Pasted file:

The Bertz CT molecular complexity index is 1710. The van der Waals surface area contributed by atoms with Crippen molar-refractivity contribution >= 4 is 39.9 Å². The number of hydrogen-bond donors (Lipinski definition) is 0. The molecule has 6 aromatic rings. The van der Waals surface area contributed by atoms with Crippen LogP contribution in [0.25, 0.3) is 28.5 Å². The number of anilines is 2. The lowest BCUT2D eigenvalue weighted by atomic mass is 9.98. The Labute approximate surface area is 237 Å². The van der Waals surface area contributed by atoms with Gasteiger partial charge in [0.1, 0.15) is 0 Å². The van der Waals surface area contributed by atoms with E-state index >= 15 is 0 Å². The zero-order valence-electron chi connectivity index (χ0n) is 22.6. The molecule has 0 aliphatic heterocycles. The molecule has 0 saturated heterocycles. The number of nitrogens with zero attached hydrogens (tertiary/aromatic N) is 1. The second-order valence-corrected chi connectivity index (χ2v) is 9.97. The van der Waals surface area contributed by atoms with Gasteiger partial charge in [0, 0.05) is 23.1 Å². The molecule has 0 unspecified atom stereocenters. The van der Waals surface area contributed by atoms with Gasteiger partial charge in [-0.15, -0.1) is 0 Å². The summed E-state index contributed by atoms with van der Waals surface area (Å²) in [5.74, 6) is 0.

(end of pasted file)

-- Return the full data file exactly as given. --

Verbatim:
The Bertz CT molecular complexity index is 1710. The van der Waals surface area contributed by atoms with Crippen molar-refractivity contribution >= 4 is 39.9 Å². The number of hydrogen-bond donors (Lipinski definition) is 0. The molecule has 6 aromatic rings. The van der Waals surface area contributed by atoms with Crippen LogP contribution in [0.25, 0.3) is 28.5 Å². The number of anilines is 2. The lowest BCUT2D eigenvalue weighted by atomic mass is 9.98. The Labute approximate surface area is 237 Å². The van der Waals surface area contributed by atoms with Gasteiger partial charge in [0.1, 0.15) is 0 Å². The van der Waals surface area contributed by atoms with E-state index >= 15 is 0 Å². The zero-order valence-electron chi connectivity index (χ0n) is 22.6. The molecule has 0 aliphatic heterocycles. The molecule has 0 saturated heterocycles. The number of nitrogens with zero attached hydrogens (tertiary/aromatic N) is 1. The second-order valence-corrected chi connectivity index (χ2v) is 9.97. The van der Waals surface area contributed by atoms with Gasteiger partial charge in [0, 0.05) is 23.1 Å². The molecule has 0 unspecified atom stereocenters. The van der Waals surface area contributed by atoms with Gasteiger partial charge in [-0.15, -0.1) is 0 Å². The summed E-state index contributed by atoms with van der Waals surface area (Å²) in [5.74, 6) is 0.